In quest to form Lebanon cabinet, Aoun racks up enemies

Under international pressure, Hezbollah using Aoun as a cover to appoint their proxies

Mandatory Credit: Photo by RAWAN/REX/Shutterstock (7423378a)Lebanese President Michel Aoun gestures to his supporters during an event celebrating his presidency, at the presidential palace in BaabdaLebanon Presidential Elections – 06 Nov 2016

Beirut: As President Michel Aoun tries to put together a cabinet following Lebanon’s May parliamentary elections, he is making a lot of enemies on the way.

Most recently Aoun’s supporters have been quarelling with Druze leader Walid Junblatt who is head of the Progressive Socialist Party.

It all started last weekend when Junblatt tweeted: “Our misfortune is in a tenure that has failed since its first moment.”

The veiled criticism intended towards Aoun made headlines across Lebanon, with the president’s supporters demanding a swift apology for the “insult”.

“The verbal escalation between Junblatt and Aoun supporters has to do with the current efforts to cobble together a cabinet,” Hilal Khashan, prominent political science professor at the American University of Beirut (AUB) tells Gulf News.

“It is essentially driven by Aoun’s desire to allocate one out of three Druze cabinet seats to Talal Arslan,” he said.

Arslan, a ranking Druze notable, is an ally of the powerful Iran-backed Shiite group Hezbollah.

Meanwhile, Junblatt’s son Taymour, who was recently elected to parliament, is leading a campaign questioning the legality of a naturalisation decree signed by the president, giving Lebanese nationality to hundreds of Syrian figures, some notably close to the Syrian regime.

The relationship between Aoun and Junblatt was always stiffly cordial, but never warm.

During the last stage of the Lebanese civil war back in 1989, they fought each other in the hills of Souk Al Ghareb, a town in Mount Lebanon. Aoun emerged a staunch opponent of the Syrian military presence in Lebanon, describing it as an occupation.

He fought a “war of liberation” against Syrian troops, who eventually overran him at Baabda Palace, after which he was sent into exile in France.

Aoun has long held a grudge against Junblatt, for supporting his exile.

When he returned to Lebanon in 2005 just after the assassination of ex-premier Rafik Hariri, Aoun did an about-face, emerging as an ally of the Syrian government.

He teamed up with Hezbollah and worked to discredit the anti-Syrian March 14 movement, which Junblatt was a part of along with Hariri’s son Sa’ad.

Aoun was duly rewarded for his shift in allegiance and received the backing of Hezbollah to achieve his lifelong dream of becoming president in 2016.

The Lebanese president is already on thin ice with his former allies in the Christian Marada Movement led by Sulaiman Franjieh, who feels he was abandoned both by Hezbollah and the Syrians, in favour of Aoun, for the presidency.

He is also on shaky terms with Nabih Berri, the leader of the Shiite party Amal and the Parliament Speaker, for signing a decree last year promoting officers in rank, and increasing their pay, without consulting with the Minister of Finance, or seeking his approval.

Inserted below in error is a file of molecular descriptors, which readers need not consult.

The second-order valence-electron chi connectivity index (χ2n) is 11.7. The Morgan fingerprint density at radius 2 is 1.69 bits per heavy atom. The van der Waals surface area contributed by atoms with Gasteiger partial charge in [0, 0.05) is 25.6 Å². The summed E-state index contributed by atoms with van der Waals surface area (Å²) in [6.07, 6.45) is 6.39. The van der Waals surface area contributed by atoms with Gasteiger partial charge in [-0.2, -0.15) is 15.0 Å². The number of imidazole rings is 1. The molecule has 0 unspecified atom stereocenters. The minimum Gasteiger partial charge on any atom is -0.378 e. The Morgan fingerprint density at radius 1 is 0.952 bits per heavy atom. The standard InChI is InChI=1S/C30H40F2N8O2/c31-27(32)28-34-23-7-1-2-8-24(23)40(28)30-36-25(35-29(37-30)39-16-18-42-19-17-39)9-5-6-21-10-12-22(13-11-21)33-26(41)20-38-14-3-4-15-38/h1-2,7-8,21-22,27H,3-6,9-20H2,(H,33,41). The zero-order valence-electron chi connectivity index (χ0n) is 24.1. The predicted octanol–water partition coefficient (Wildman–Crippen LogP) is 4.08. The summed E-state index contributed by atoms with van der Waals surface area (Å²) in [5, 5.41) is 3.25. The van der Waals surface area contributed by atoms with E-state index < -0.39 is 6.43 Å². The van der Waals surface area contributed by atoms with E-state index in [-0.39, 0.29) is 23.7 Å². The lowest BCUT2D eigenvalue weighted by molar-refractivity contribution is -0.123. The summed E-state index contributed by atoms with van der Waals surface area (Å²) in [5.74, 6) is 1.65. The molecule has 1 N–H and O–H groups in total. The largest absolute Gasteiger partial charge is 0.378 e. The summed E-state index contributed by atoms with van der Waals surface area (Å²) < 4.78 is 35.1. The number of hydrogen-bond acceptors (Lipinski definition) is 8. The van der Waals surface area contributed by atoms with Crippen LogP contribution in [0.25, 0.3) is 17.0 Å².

Observers believe these fall-outs will result in a delay in cabinet formation.

“Since coming to power Aoun has hardened his positions,” says Fadi Akoum, a Lebanese political commentator.

He says Aoun sees little reason to grant concessions to anybody anymore, having firmly secured the presidency, which has been his lifetime dream.

Although Aoun had previously positioned himself as a patriot representing all Lebanese, it has become increasingly evident that Iran, which backed him for the presidency, is coming to collect on their investment.

“Iran played a major role in bringing him to power and is clearly trying to control his decisions,” he adds.

“Of course with Hezbollah being boycotted internationally and under increasing sanctions by Washington, the ideal cover up for them is to appoint their proxies into the cabinet through Aoun’s FPM movement”.

Others believe that Aoun is not actually the one calling the shots but rather his son-in-law, Jibran Bassil.

Bassil, who currently serves as Lebanon’s foreign minister, could be posturing for a future presidential role.

“Bassil’s combative positions are being done under the pretext of ‘defending Christian presence in Lebanon’”, prominent political analyst Ghassan Habbal told Gulf News.

Aside from making political enemies, Aoun’s administration is under fire for campaigning for the forced repatriation of Syrian refugees.

Lebanese politicians critical of the Syrian regime have voiced opposition to forced returns of Syrians on political and humanitarian grounds.

They argue that most of these refugees are wanted by Syrian security services or will be forced to enlist in the army.

They believe that Aoun and his Iran-backed Hezbollah allies want them out because the majority are Sunnis, could tip the sectarian balance in the country out of their favour.

-With inputs from Layelle Saad GCC/Middle East Editor

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